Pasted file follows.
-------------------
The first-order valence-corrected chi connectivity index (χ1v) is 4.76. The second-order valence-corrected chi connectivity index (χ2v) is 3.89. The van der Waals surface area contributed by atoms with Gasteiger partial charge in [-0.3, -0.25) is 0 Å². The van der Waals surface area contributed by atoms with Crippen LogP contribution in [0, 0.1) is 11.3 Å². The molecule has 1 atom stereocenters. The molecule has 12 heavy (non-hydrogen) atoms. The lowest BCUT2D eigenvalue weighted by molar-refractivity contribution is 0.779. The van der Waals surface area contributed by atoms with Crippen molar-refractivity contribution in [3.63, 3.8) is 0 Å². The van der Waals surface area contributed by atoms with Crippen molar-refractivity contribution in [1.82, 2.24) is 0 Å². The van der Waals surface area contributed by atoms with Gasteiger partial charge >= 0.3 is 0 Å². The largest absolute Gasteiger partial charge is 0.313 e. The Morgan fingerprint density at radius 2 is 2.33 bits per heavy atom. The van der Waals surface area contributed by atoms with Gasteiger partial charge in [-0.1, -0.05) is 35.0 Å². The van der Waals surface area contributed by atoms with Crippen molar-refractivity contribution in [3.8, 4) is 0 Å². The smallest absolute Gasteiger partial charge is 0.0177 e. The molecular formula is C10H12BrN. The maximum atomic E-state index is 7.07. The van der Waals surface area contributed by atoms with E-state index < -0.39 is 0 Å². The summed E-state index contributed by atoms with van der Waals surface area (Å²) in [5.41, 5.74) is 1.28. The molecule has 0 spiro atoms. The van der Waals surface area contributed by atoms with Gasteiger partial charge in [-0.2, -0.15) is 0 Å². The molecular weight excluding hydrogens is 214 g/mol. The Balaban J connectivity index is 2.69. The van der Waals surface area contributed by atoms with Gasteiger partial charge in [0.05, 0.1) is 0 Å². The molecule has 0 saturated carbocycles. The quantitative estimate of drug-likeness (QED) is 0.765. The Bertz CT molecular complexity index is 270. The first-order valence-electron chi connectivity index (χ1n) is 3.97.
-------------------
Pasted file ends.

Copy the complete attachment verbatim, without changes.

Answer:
The first-order valence-corrected chi connectivity index (χ1v) is 4.76. The second-order valence-corrected chi connectivity index (χ2v) is 3.89. The van der Waals surface area contributed by atoms with Gasteiger partial charge in [-0.3, -0.25) is 0 Å². The van der Waals surface area contributed by atoms with Crippen LogP contribution in [0, 0.1) is 11.3 Å². The molecule has 1 atom stereocenters. The molecule has 12 heavy (non-hydrogen) atoms. The lowest BCUT2D eigenvalue weighted by molar-refractivity contribution is 0.779. The van der Waals surface area contributed by atoms with Crippen molar-refractivity contribution in [3.63, 3.8) is 0 Å². The van der Waals surface area contributed by atoms with Crippen molar-refractivity contribution in [1.82, 2.24) is 0 Å². The van der Waals surface area contributed by atoms with Gasteiger partial charge >= 0.3 is 0 Å². The largest absolute Gasteiger partial charge is 0.313 e. The Morgan fingerprint density at radius 2 is 2.33 bits per heavy atom. The van der Waals surface area contributed by atoms with Gasteiger partial charge in [-0.1, -0.05) is 35.0 Å². The van der Waals surface area contributed by atoms with Crippen molar-refractivity contribution in [3.8, 4) is 0 Å². The smallest absolute Gasteiger partial charge is 0.0177 e. The molecular formula is C10H12BrN. The maximum atomic E-state index is 7.07. The van der Waals surface area contributed by atoms with E-state index < -0.39 is 0 Å². The summed E-state index contributed by atoms with van der Waals surface area (Å²) in [5.41, 5.74) is 1.28. The molecule has 0 spiro atoms. The van der Waals surface area contributed by atoms with Gasteiger partial charge in [-0.2, -0.15) is 0 Å². The molecular weight excluding hydrogens is 214 g/mol. The Balaban J connectivity index is 2.69. The van der Waals surface area contributed by atoms with Gasteiger partial charge in [0.05, 0.1) is 0 Å². The molecule has 0 saturated carbocycles. The quantitative estimate of drug-likeness (QED) is 0.765. The Bertz CT molecular complexity index is 270. The first-order valence-electron chi connectivity index (χ1n) is 3.97.